Fortunately, clients can mitigate some of these increases with thoughtful planning techniques. The first of these is using the power of tax-deferred accounts. Many people are already setting money aside in qualified plans and IRAs. By increasing contributions, they may be able to minimize the impact of the tax changes by reducing their adjusted gross income. In maximizing contributions, not only are clients able to save more for retirement, but they are also potentially able to reduce income taxes along the way. Of course, there are limits to the amount that can be socked away inside these tax-qualified accounts. For clients who are making the maximum allowable retirement-plan contributions and are further investing into non-qualified accounts, the use of a non-qualified annuity may be a good fit. By moving money into non-qualified annuities, clients can invest uncapped amounts for retirement, without the same required minimum distribution requirements of qualified accounts, while still enjoying tax deferral. Clients with non-qualified annuities can experience account growth while avoiding an annual tax bill on those non-qualified accounts — which can be especially important during prime earning years. Once retired, most people find themselves in lower tax brackets and can use those funds at that time or leave them as a legacy to heirs.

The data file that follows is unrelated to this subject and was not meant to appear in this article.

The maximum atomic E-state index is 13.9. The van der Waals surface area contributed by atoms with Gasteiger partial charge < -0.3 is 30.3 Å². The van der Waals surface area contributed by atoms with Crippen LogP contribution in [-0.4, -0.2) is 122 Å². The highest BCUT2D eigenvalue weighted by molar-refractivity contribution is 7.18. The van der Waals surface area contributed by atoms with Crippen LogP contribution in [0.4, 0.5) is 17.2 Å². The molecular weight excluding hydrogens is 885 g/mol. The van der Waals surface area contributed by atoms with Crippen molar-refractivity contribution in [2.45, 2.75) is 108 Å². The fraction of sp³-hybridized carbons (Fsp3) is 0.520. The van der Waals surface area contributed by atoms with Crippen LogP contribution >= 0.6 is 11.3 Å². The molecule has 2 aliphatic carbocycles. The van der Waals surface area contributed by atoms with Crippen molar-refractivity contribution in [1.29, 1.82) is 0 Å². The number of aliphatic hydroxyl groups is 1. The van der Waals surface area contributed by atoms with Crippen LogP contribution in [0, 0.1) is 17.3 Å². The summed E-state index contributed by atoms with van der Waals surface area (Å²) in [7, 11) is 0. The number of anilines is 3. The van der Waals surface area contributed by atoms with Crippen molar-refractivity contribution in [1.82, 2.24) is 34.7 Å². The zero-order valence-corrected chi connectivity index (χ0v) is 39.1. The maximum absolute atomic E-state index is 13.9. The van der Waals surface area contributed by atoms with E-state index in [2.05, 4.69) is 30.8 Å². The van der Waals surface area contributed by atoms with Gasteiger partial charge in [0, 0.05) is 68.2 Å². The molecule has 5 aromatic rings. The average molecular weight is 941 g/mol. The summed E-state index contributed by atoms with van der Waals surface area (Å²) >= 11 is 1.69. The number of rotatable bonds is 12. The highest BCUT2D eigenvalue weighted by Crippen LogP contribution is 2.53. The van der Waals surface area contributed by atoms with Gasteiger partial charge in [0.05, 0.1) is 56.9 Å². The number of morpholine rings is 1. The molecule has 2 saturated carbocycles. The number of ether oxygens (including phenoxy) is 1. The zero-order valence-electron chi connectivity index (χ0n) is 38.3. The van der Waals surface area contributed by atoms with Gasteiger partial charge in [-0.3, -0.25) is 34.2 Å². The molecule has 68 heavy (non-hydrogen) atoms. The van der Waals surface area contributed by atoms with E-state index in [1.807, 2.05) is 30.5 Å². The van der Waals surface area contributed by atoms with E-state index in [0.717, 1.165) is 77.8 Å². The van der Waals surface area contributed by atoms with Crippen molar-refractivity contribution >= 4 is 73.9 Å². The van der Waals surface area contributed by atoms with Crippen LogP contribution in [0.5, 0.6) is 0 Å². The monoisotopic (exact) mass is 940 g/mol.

Another opportunity may lie in performing Roth IRA conversions. Many taxpayers are paying a lower income tax rate under the TCJA than they will after the TCJA sunset. Those taxpayers may consider converting a portion of an IRA or qualified plan, or even the entire amount, from pretax dollars to tax-free dollars. Keep in mind, this will cause a taxable event in the year(s) of conversion, but this may be a worthwhile strategy for the opportunity to pay taxes at a potentially lower rate (if tax rates and the account value continue to climb) and allow that money to grow tax-free going forward. In the future, the Roth account can be used to supplement retirement or be left to heirs who may withdraw those funds tax-free.